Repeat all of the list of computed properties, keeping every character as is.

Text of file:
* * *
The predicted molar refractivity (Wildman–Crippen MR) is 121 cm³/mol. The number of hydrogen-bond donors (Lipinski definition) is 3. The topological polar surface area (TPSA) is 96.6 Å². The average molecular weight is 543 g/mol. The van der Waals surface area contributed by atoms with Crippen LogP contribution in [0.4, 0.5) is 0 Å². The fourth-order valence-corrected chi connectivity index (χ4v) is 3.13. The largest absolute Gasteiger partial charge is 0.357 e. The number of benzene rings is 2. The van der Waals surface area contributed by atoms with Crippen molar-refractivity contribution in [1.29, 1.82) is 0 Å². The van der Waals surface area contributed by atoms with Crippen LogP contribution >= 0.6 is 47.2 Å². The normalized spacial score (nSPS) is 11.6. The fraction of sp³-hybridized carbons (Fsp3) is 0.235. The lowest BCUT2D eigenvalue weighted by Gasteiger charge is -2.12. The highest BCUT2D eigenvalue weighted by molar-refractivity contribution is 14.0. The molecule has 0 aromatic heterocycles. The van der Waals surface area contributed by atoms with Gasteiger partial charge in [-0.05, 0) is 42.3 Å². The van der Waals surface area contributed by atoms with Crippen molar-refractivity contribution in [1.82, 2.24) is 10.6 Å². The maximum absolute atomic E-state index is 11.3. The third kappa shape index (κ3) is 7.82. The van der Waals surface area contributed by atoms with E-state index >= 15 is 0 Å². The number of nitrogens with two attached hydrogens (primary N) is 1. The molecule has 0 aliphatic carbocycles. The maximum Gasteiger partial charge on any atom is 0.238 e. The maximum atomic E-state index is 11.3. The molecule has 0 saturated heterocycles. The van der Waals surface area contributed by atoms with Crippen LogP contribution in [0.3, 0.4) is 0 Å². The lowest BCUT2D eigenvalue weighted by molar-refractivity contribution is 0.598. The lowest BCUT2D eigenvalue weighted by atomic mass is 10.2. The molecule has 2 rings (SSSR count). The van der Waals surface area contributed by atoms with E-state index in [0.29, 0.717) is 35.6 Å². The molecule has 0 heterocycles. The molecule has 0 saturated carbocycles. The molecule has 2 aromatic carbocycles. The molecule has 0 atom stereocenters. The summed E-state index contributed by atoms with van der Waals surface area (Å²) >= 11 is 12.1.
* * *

The predicted molar refractivity (Wildman–Crippen MR) is 121 cm³/mol. The number of hydrogen-bond donors (Lipinski definition) is 3. The topological polar surface area (TPSA) is 96.6 Å². The average molecular weight is 543 g/mol. The van der Waals surface area contributed by atoms with Crippen LogP contribution in [0.4, 0.5) is 0 Å². The fourth-order valence-corrected chi connectivity index (χ4v) is 3.13. The largest absolute Gasteiger partial charge is 0.357 e. The number of benzene rings is 2. The van der Waals surface area contributed by atoms with Crippen molar-refractivity contribution in [1.29, 1.82) is 0 Å². The van der Waals surface area contributed by atoms with Crippen LogP contribution >= 0.6 is 47.2 Å². The normalized spacial score (nSPS) is 11.6. The fraction of sp³-hybridized carbons (Fsp3) is 0.235. The lowest BCUT2D eigenvalue weighted by Gasteiger charge is -2.12. The highest BCUT2D eigenvalue weighted by molar-refractivity contribution is 14.0. The molecule has 0 aromatic heterocycles. The van der Waals surface area contributed by atoms with Gasteiger partial charge in [-0.05, 0) is 42.3 Å². The van der Waals surface area contributed by atoms with Crippen molar-refractivity contribution in [1.82, 2.24) is 10.6 Å². The maximum absolute atomic E-state index is 11.3. The third kappa shape index (κ3) is 7.82. The van der Waals surface area contributed by atoms with E-state index >= 15 is 0 Å². The number of nitrogens with two attached hydrogens (primary N) is 1. The molecule has 0 aliphatic carbocycles. The maximum Gasteiger partial charge on any atom is 0.238 e. The maximum atomic E-state index is 11.3. The molecule has 0 saturated heterocycles. The van der Waals surface area contributed by atoms with Crippen LogP contribution in [0.3, 0.4) is 0 Å². The lowest BCUT2D eigenvalue weighted by molar-refractivity contribution is 0.598. The lowest BCUT2D eigenvalue weighted by atomic mass is 10.2. The molecule has 2 rings (SSSR count). The van der Waals surface area contributed by atoms with E-state index in [0.29, 0.717) is 35.6 Å². The molecule has 0 heterocycles. The molecule has 0 saturated carbocycles. The molecule has 2 aromatic carbocycles. The molecule has 0 atom stereocenters. The summed E-state index contributed by atoms with van der Waals surface area (Å²) >= 11 is 12.1.